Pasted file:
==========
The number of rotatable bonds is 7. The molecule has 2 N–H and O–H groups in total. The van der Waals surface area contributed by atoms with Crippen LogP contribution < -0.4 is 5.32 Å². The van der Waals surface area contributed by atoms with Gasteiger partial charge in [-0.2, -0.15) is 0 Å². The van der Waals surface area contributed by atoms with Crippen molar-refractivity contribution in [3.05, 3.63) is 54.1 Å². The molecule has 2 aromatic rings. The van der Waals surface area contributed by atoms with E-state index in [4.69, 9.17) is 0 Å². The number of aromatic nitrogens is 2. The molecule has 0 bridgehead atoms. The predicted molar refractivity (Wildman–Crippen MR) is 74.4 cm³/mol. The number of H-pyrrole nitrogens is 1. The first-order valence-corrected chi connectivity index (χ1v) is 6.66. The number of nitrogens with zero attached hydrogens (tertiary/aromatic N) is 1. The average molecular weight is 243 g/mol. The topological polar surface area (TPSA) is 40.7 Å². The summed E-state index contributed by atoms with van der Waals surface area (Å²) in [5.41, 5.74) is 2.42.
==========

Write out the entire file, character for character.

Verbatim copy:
The number of rotatable bonds is 7. The molecule has 2 N–H and O–H groups in total. The van der Waals surface area contributed by atoms with Crippen LogP contribution < -0.4 is 5.32 Å². The van der Waals surface area contributed by atoms with Gasteiger partial charge in [-0.2, -0.15) is 0 Å². The van der Waals surface area contributed by atoms with Crippen molar-refractivity contribution in [3.05, 3.63) is 54.1 Å². The molecule has 2 aromatic rings. The van der Waals surface area contributed by atoms with E-state index in [4.69, 9.17) is 0 Å². The number of aromatic nitrogens is 2. The molecule has 0 bridgehead atoms. The predicted molar refractivity (Wildman–Crippen MR) is 74.4 cm³/mol. The number of H-pyrrole nitrogens is 1. The first-order valence-corrected chi connectivity index (χ1v) is 6.66. The number of nitrogens with zero attached hydrogens (tertiary/aromatic N) is 1. The average molecular weight is 243 g/mol. The topological polar surface area (TPSA) is 40.7 Å². The summed E-state index contributed by atoms with van der Waals surface area (Å²) in [5.41, 5.74) is 2.42.